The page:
Sea buckthorn commonly known as “Cold Desert Gold” due to its high potential as a bio-resource for land reclamation, reducing soil erosion, medicinal and nutritional properties in the leaves & fruits. In India, it’s fruit is also known as Leh berries or miracle fruits. In ancient Greece, the leaves of Sea buckthorn when added to horse fodder were found to result in weight gain and shiny hair, thus the Latin name ‘Hippo’ means Horse and ‘Phaos’ means Gloss or flare i.e. ‘Hippophae’ meaning shining horse is an ancient plant with modern virtues, due to its nutritional and medicinal value. All parts of Sea buckthorn e.g. berries, leaves, and seed or pulp oils contain many bioactive compounds. They are a rich source of natural antioxidants such as ascorbic acid, tocopherols, carotenoids, fla-vonoids, while they contain proteins, vitamins (especially vitamin C), minerals, lipids (mainly unsaturated fatty acids), sugars, organic acids and phytosterols. livestock and human studies suggest that sea buckthorn may have various beneficial effects: cardioprotective, antiatherogenic, antioxidant, anti-cancer, immunomodulatory, anti-bacterial, antiviral, wound healing and anti- nflammatory. Several studies showed that the leaves & fruit residues of SBT could be used to feed poultry and livestock without accumulation of toxins and the feed also had a stimulating effect on growth and performance of poultry birds & livestock. Therefore, it would be worthwhile to perform more scientific research on this medicinal plant and to promote its largescale utilization for livestock and poultry health, production & welfare.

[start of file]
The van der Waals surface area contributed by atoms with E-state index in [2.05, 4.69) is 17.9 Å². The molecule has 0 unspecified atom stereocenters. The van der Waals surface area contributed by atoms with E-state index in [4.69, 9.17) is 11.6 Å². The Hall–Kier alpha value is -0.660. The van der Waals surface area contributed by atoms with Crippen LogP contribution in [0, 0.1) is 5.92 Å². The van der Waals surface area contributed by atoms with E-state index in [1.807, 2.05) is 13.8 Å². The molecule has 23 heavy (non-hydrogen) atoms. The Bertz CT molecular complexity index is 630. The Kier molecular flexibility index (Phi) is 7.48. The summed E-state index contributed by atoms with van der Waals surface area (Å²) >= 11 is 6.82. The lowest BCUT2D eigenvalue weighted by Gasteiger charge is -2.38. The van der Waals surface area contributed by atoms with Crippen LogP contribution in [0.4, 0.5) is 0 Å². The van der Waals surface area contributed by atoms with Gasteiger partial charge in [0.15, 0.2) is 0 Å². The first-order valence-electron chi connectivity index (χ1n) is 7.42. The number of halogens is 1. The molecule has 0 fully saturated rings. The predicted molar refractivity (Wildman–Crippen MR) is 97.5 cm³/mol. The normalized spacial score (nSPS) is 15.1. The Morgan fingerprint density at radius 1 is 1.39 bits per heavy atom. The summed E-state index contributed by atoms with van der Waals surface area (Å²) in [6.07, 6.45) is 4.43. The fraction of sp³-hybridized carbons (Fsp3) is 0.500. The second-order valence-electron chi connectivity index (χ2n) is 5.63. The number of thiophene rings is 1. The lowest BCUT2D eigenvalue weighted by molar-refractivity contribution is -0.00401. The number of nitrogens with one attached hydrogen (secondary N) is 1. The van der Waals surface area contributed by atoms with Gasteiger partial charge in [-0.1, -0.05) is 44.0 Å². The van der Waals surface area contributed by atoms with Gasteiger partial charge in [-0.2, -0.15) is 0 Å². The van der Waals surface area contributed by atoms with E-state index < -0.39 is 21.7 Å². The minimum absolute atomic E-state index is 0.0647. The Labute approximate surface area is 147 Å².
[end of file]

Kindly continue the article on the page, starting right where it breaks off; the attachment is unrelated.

Keywords: Aflatoxin, Bio-Resource, Dioecious, Hippophae, Sea Buckthorn, TherapeuticCorresponding Author
: D.N. Singh*